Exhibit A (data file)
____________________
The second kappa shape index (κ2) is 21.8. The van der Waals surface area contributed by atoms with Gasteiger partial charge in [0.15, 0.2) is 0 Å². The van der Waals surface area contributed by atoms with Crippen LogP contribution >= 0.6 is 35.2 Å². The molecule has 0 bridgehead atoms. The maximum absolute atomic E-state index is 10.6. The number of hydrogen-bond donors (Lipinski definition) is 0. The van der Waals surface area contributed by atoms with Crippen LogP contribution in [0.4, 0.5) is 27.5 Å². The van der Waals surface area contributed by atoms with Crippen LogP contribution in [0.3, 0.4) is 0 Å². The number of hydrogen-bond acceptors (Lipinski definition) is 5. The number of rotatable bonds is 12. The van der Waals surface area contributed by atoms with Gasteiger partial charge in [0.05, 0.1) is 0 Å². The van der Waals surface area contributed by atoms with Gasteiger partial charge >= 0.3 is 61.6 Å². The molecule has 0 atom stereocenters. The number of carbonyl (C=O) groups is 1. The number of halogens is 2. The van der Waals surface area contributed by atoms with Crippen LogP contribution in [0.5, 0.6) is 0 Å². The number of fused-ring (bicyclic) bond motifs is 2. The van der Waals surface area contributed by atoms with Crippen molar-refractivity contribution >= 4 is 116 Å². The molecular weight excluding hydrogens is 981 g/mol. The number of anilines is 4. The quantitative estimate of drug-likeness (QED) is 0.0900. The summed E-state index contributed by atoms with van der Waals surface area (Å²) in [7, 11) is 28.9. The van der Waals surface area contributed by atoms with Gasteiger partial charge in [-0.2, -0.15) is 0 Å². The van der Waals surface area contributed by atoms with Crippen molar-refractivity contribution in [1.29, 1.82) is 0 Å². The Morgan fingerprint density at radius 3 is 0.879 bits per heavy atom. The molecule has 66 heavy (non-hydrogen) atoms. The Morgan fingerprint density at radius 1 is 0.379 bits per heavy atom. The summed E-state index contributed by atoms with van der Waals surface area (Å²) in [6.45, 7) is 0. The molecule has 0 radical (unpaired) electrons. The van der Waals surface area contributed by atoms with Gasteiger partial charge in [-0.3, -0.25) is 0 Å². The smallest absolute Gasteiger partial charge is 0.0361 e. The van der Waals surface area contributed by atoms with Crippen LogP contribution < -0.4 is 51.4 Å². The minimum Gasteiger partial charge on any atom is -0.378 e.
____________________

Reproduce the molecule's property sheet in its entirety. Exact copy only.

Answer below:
The second kappa shape index (κ2) is 21.8. The van der Waals surface area contributed by atoms with Gasteiger partial charge in [0.15, 0.2) is 0 Å². The van der Waals surface area contributed by atoms with Crippen LogP contribution >= 0.6 is 35.2 Å². The molecule has 0 bridgehead atoms. The maximum absolute atomic E-state index is 10.6. The number of hydrogen-bond donors (Lipinski definition) is 0. The van der Waals surface area contributed by atoms with Crippen LogP contribution in [0.4, 0.5) is 27.5 Å². The van der Waals surface area contributed by atoms with Crippen LogP contribution in [0.3, 0.4) is 0 Å². The number of hydrogen-bond acceptors (Lipinski definition) is 5. The number of rotatable bonds is 12. The van der Waals surface area contributed by atoms with Gasteiger partial charge in [0.05, 0.1) is 0 Å². The van der Waals surface area contributed by atoms with Gasteiger partial charge >= 0.3 is 61.6 Å². The molecule has 0 atom stereocenters. The number of carbonyl (C=O) groups is 1. The number of halogens is 2. The van der Waals surface area contributed by atoms with Crippen LogP contribution in [0.5, 0.6) is 0 Å². The number of fused-ring (bicyclic) bond motifs is 2. The van der Waals surface area contributed by atoms with Crippen molar-refractivity contribution >= 4 is 116 Å². The molecular weight excluding hydrogens is 981 g/mol. The number of anilines is 4. The quantitative estimate of drug-likeness (QED) is 0.0900. The summed E-state index contributed by atoms with van der Waals surface area (Å²) in [7, 11) is 28.9. The van der Waals surface area contributed by atoms with Gasteiger partial charge in [-0.2, -0.15) is 0 Å². The van der Waals surface area contributed by atoms with Crippen molar-refractivity contribution in [1.29, 1.82) is 0 Å². The Morgan fingerprint density at radius 3 is 0.879 bits per heavy atom. The molecule has 66 heavy (non-hydrogen) atoms. The Morgan fingerprint density at radius 1 is 0.379 bits per heavy atom. The summed E-state index contributed by atoms with van der Waals surface area (Å²) in [6.45, 7) is 0. The molecule has 0 radical (unpaired) electrons. The van der Waals surface area contributed by atoms with Gasteiger partial charge in [-0.3, -0.25) is 0 Å². The smallest absolute Gasteiger partial charge is 0.0361 e. The van der Waals surface area contributed by atoms with Crippen LogP contribution < -0.4 is 51.4 Å². The minimum Gasteiger partial charge on any atom is -0.378 e.